Last Wednesday night, I flew to Redmond for a job interview with Microsoft for an individual contributor role. (Now that the interview is over, I don't mind saying the name of the company.)
Thursday morning, I hopped in a cab to head over to my interview. In the cab with me was a gentleman whose previous MS interview had been cancelled because of the severe weather in the Pacific Northwest recently, and who was nervous beyond all belief. I spent my entire cab ride trying to calm the poor man down so that he could give an effective interview.
I feel pretty confident about my first several interviews. My fifth interview was when the timezone shift started to set in...it hit the time when I'd normally be napping on a bus heading home. I brainfarted when it came to whiteboarding a Fibonacci recursive function, but it didn't stop the loop.
Testing has definitely changed at Microsoft over the last four years from the sounds of it, and in several ways, it sounds as if it has changed for the better. While there are some downsides related to shifting test to a shared service rather than an integrated whole, the service system does counteract the one major issue I had with the way that test was...test can no longer wield the database as a cudgel to get design changes in via the backdoor. On a whole, the impression I got during my interview was the exact opposite of my impression of Sony.
That said, there were a few individuals that I have had interactions with outside of Microsoft that I ran into while in the offices that...well...let's just say that I was a bit surprised to see them there. Some I was definitely happy to see, others not so much.
After the interview, I had a great dinner with Sam Kalman (you can read about his impressions of the meeting here), and yes, the oyako domburi was excellent at Nara Sushi (just like mother used to make).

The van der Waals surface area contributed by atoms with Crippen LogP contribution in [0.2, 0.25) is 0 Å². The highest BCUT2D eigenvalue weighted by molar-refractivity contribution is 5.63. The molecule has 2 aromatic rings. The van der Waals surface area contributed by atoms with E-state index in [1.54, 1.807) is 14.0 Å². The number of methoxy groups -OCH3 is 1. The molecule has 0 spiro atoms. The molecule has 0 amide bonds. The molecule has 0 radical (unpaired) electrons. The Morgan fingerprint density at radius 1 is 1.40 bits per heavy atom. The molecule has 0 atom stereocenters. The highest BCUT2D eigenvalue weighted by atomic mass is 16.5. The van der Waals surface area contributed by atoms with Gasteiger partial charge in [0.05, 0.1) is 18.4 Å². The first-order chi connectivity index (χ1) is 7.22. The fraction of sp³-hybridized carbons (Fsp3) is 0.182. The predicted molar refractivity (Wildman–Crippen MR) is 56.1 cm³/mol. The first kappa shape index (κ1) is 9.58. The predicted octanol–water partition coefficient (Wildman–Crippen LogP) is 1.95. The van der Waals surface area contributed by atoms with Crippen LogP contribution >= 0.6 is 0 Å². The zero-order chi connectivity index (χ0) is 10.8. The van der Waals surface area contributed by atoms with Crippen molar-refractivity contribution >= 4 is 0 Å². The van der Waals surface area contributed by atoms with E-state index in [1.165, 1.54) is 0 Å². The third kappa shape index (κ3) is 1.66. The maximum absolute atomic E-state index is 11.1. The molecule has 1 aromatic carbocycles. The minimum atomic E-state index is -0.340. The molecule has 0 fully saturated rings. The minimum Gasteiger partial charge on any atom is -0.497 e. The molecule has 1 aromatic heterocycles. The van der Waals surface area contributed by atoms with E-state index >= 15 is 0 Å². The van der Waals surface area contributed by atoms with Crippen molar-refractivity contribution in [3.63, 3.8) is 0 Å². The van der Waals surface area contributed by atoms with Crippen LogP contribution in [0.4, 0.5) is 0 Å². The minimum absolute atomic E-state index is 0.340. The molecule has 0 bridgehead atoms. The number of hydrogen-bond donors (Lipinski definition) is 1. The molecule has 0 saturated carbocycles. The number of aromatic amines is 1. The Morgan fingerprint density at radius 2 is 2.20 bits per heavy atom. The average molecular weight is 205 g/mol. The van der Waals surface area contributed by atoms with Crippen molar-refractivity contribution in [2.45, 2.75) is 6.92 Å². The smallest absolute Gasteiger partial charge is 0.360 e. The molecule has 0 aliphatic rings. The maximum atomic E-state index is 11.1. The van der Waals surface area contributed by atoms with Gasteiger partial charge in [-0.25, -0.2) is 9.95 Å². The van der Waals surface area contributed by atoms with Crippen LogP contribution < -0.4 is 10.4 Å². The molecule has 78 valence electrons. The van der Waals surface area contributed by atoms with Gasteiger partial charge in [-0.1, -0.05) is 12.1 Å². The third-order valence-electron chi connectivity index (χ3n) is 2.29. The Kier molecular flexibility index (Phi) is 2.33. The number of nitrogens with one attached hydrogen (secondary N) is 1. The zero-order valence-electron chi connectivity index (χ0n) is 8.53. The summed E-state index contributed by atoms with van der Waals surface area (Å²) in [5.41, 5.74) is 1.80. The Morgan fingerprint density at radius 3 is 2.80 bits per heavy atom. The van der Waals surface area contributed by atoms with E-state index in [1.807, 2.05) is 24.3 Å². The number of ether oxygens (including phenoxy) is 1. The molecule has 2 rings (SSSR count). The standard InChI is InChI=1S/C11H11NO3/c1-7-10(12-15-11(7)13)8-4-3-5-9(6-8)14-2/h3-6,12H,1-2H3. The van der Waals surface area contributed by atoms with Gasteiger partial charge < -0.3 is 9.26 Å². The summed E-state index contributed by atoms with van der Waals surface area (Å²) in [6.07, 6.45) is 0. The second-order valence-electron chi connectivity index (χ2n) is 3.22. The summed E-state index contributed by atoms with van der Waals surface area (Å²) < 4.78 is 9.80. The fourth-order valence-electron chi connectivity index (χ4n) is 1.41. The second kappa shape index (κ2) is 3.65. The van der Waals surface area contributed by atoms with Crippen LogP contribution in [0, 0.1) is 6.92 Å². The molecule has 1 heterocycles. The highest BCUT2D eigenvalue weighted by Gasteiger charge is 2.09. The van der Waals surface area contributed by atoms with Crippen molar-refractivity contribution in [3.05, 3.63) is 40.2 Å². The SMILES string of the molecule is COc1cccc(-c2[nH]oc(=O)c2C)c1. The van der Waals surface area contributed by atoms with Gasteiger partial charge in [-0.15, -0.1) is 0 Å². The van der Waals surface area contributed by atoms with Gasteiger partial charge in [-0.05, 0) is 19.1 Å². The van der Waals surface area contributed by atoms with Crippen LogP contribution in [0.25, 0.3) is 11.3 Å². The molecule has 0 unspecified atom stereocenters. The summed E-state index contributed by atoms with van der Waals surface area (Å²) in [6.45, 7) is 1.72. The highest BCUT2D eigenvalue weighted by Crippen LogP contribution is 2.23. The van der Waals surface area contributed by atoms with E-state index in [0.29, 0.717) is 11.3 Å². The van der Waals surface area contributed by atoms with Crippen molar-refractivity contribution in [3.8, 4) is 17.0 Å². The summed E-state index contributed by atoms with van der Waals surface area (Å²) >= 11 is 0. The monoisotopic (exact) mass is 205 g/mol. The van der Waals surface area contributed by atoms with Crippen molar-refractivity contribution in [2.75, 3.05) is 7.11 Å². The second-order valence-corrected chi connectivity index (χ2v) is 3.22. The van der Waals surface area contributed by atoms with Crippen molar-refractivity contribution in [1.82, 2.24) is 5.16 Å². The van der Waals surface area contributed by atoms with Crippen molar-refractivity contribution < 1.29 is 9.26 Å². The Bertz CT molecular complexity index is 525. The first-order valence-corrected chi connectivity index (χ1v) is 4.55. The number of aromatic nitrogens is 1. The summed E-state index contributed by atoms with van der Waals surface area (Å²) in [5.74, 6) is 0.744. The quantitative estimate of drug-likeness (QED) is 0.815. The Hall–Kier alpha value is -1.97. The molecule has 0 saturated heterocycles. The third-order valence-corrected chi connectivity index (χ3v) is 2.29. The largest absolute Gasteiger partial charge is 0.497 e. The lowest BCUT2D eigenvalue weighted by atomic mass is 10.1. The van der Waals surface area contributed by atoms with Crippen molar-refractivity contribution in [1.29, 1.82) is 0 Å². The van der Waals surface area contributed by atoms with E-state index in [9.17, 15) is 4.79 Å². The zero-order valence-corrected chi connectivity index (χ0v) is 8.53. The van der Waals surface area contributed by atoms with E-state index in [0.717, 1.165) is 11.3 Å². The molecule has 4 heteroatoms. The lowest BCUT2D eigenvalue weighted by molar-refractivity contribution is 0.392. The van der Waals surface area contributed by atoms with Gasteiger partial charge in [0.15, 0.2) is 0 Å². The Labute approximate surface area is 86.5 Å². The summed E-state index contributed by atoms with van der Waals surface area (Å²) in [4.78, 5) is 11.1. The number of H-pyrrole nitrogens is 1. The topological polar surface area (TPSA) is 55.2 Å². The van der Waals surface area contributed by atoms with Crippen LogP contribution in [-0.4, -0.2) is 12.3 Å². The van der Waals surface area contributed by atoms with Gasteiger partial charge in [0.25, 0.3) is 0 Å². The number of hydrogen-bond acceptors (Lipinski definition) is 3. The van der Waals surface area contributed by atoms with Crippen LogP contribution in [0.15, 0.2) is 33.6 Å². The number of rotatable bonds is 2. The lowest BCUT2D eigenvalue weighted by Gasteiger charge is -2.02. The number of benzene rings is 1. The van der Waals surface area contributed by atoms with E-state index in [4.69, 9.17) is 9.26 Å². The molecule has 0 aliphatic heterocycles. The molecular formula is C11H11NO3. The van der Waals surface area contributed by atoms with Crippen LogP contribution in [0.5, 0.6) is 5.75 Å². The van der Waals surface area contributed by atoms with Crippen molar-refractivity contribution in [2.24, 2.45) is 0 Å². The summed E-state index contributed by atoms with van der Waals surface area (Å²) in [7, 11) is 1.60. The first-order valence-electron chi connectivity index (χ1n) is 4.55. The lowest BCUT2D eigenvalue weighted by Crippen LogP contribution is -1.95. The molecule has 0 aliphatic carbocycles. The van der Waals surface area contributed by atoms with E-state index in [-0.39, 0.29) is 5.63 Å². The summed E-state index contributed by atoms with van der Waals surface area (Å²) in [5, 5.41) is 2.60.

Sam and I are very different individuals, and we approach our games and testing in very different ways. Sam is trying to improve game testing from the bottom up. He wants to improve training for testers on basic testing skills and methodologies, as well as try to drive home that game testing isn't the realm of fun that it is often advertised to be. I'm trying to improve game testing from the top down, pushing for quality of life improvements, better distribution of knowledge, increased communication not only within the test department but across departments, etc.
As I flew back to Dallas after dinner, I tried to think what role I would play in the world if I rejoined the Collective and reactivated my implants. Would I relax back into my individual contributor role and be satisfied there, and eventually fall into "Limited II" land? Would I drive myself back up above and beyond where I had been in the past? Would I stay in QA, or eventually move into development or a PM slot? Would I continue to blog even if controversies tend to follow in my wake? Would I kill my own mother with a broken lawn chair?
These are the questions that have kept me awake at night since my return. I'm just glad that I'll have a decision on what I'm going to do within the next seven calendar days.